It's like in a movie when the victims are completely oblivious to the killer walking up loudly behind them

Clusterstock brings to my attention Matthew Yglesias's announcement that, in a situation parallel to the Bootleggers and Baptists case, Wal-Mart and the Center for American Progress have reached an agreement supporting a law that obligates employers to pay for their employees' health care. Yglesias writes:

The highly ideological behavior of the business community, and high degree of class solidarity exhibited by the executive class, has been a hugely important element of the story of American politics over the past thirty years or so. The willingness of much of the business community to break with Chamber ideology on Waxman-Markey and now on health care is an important sign of change in the air.

Pardon me, but LMFAO!!!1

Does anyone think Wal-Mart executives really had a change of heart? It boggles my mind to realize that some people who've been criticizing Wal-Mart as conniving and underhanded now think they've repented. Really? Wal-Mart executives are having a roaring good laugh about this.

Not to mention that bit about "change in the air". Obama really is one of the greats in the art of deception.

If anyone is new around here, it breaks down like this: the Center for American Progress supports this because they think it will make health care more available to employees. Wal-Mart supports this legislation because, if passed, it would make things harder for smaller business that might become competitors, businesses that have less money and less weight to throw around than Wal-Mart. This giant company gets to appear progressive, garnering good will, and screw smaller competitors (current and possible) at the same time! Naïve organizations get surprised by this and demand new controls next time around, but the affected industries co-opt their plans again.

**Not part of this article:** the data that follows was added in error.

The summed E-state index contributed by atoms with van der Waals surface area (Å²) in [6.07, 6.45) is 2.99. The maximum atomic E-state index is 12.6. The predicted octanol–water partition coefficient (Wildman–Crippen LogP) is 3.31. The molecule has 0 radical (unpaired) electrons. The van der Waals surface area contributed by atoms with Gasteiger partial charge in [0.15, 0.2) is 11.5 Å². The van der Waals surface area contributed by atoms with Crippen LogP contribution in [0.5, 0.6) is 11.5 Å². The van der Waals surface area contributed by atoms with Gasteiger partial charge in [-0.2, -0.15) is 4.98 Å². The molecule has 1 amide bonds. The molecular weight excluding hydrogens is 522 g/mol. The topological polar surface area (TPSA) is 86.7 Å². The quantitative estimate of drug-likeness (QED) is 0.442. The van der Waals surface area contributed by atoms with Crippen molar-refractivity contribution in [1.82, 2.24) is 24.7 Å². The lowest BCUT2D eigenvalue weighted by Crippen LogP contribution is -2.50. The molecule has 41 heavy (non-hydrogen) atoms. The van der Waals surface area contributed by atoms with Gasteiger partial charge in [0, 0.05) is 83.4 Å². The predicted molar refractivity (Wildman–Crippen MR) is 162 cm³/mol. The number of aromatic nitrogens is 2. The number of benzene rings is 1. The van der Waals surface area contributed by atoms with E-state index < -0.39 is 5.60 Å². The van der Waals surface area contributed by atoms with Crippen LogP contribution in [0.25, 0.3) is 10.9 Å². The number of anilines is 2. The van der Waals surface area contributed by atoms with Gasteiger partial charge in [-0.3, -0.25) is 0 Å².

Side note, from Clusterstock:

The other problem: Employer-based health insurance sucks! It's terrible for worker mobility, creating economic stagnation by locking employees into their jobs, while discouraging workers from startups and other small businesses that don't have the scale to buy healthcare in the beginning. Even Obama's said he doesn't think the scheme -- which was developed as a way to get around WWII price controls -- makes a lot of sense.

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An employee pricing for in store clinics health plan?

There are other reasons to believe that the Walmart management has deteriorated badly over the recent years. I'd be reluctant to assign to cunning what can be explained by incompetence.

Regards, Don

Of course, the accepted economic analysis of employer-tied health care is that, in the long run, it is all paid for by the employee in terms of a lower cash wage, while the total wages and benefits are market-determined and for the employer, a cost is a cost. While many Walmart employees may want health care, many others might prefer a higher wage. BTW, the fact that wages and benefits are together market-determined means that the argument that US companies are at a competetive disadvantage to foreign companies with government health care is wrong.

The highly ideological

The highly ideological behavior of the business community, and high degree of class solidarity exhibited by the executive class, has been a hugely important element of the story of American politics over the past thirty years or so. The willingness of much of the business community to break with Chamber ideology on Waxman-Markey and now on health care is an important sign of change in the air.

This reads like the product of a 1930's CPUSA party hack celebrating the greatness of the achievment of the Molotov-Ribbentrop Pact.